Selected response. A type of task in a test that requires the test taker to choose a response from a given set of options, for example in a multiple-choice or multiple-response question. As opposed to constructed response.
Stakes. The outcome that depends on the passing of a test. For example, a high stakes test could be a medical or other professional exam, on which an entire career could hinge. Generally, the higher the stakes of the test, the more thorough and rigorous it needs to be. A high-stakes test is often characterised as a test on which a selection is based, for example for entry to a specific profession.
Stem. The part of the item that leads into the test taker’s response, whether it be a question or an instruction.
Summative. The type of assessment that takes place at the end of a course of learning, to sum up and measure the outcomes of that learning.
Test form. One version of a test. Multiple test forms (containing different sets of items and whose scores are equated) may be operational at any one time to eliminate the over-exposure of individual items when there are large numbers of test takers. Multiple test forms also ensure that test takers who sit the test on more than one occasion receive a different set of items at each administration.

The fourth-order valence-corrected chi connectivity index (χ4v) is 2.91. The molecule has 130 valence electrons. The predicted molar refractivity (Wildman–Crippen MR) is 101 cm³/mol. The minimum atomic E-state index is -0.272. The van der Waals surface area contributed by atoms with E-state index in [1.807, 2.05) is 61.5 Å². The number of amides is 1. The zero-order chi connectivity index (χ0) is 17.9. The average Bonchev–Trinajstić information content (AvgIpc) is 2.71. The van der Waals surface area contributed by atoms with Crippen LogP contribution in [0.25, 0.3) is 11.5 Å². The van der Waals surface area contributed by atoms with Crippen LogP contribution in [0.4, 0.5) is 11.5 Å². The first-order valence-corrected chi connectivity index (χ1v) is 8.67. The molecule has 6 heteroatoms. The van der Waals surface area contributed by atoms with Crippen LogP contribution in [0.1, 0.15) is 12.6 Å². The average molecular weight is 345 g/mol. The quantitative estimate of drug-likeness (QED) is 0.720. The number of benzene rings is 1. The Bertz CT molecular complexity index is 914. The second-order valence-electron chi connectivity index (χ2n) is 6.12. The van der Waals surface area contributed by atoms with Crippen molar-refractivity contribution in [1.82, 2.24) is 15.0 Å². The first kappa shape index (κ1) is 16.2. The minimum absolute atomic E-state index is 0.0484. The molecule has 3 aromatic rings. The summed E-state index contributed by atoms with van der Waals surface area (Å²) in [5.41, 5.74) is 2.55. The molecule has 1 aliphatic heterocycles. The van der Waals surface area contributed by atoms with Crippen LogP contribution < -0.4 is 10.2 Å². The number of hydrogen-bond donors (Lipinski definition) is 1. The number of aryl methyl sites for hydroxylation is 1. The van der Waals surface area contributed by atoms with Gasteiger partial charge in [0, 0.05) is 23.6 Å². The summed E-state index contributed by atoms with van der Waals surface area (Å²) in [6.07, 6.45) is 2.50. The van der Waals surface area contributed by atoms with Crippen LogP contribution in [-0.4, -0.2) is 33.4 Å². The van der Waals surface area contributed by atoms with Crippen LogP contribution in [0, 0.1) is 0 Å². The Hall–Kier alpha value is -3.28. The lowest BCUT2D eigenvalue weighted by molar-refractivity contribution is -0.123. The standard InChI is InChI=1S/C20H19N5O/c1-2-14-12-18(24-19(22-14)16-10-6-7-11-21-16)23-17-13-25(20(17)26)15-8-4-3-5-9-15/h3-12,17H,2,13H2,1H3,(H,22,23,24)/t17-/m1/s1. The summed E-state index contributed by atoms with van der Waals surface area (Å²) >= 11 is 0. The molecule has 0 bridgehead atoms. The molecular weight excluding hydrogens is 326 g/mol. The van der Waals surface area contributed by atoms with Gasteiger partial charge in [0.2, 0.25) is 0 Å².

Testing window. The time slot within which a test can be taken. Paper-based exams are typically administered in short testing windows (often just a single day) because of the operational issues involved in securely handling all the paper.
Test forms. Computer Based Testing enables tests to be available in longer testing windows, even continuously, permitting test takers to sit the test on demand, and eliminating the need for managing large volumes of paper forms.
Validity. The extent to which a test measures what it is intended to measure.
Is there anything we should add to this guide – if so let us know by commenting here on the article.
Suzana Lopes is EMEA VP Sales and Marketing at Pearson VUE.